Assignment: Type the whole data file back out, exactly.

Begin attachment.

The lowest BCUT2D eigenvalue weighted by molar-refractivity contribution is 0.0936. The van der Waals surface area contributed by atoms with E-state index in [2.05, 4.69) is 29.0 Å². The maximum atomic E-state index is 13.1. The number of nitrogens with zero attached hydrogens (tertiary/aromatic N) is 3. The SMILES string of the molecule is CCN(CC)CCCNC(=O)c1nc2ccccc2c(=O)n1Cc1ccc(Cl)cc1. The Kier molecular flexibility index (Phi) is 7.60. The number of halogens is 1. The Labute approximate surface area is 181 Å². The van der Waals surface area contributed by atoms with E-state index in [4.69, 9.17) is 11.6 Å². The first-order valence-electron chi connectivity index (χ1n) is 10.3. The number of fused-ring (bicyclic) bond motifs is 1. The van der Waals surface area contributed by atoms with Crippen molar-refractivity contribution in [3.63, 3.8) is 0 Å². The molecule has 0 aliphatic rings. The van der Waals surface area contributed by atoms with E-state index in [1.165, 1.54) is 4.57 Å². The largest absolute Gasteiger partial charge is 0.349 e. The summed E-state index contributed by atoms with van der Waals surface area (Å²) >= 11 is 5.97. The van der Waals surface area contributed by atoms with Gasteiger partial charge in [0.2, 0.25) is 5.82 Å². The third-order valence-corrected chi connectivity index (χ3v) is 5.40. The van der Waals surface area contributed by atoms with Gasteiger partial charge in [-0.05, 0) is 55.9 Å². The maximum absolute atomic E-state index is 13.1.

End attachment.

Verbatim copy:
The lowest BCUT2D eigenvalue weighted by molar-refractivity contribution is 0.0936. The van der Waals surface area contributed by atoms with E-state index in [2.05, 4.69) is 29.0 Å². The maximum atomic E-state index is 13.1. The number of nitrogens with zero attached hydrogens (tertiary/aromatic N) is 3. The SMILES string of the molecule is CCN(CC)CCCNC(=O)c1nc2ccccc2c(=O)n1Cc1ccc(Cl)cc1. The Kier molecular flexibility index (Phi) is 7.60. The number of halogens is 1. The Labute approximate surface area is 181 Å². The van der Waals surface area contributed by atoms with E-state index in [4.69, 9.17) is 11.6 Å². The first-order valence-electron chi connectivity index (χ1n) is 10.3. The number of fused-ring (bicyclic) bond motifs is 1. The van der Waals surface area contributed by atoms with Crippen molar-refractivity contribution in [3.63, 3.8) is 0 Å². The molecule has 0 aliphatic rings. The van der Waals surface area contributed by atoms with E-state index in [1.165, 1.54) is 4.57 Å². The largest absolute Gasteiger partial charge is 0.349 e. The summed E-state index contributed by atoms with van der Waals surface area (Å²) >= 11 is 5.97. The van der Waals surface area contributed by atoms with Gasteiger partial charge in [0.2, 0.25) is 5.82 Å². The third-order valence-corrected chi connectivity index (χ3v) is 5.40. The van der Waals surface area contributed by atoms with Gasteiger partial charge in [-0.05, 0) is 55.9 Å². The maximum absolute atomic E-state index is 13.1.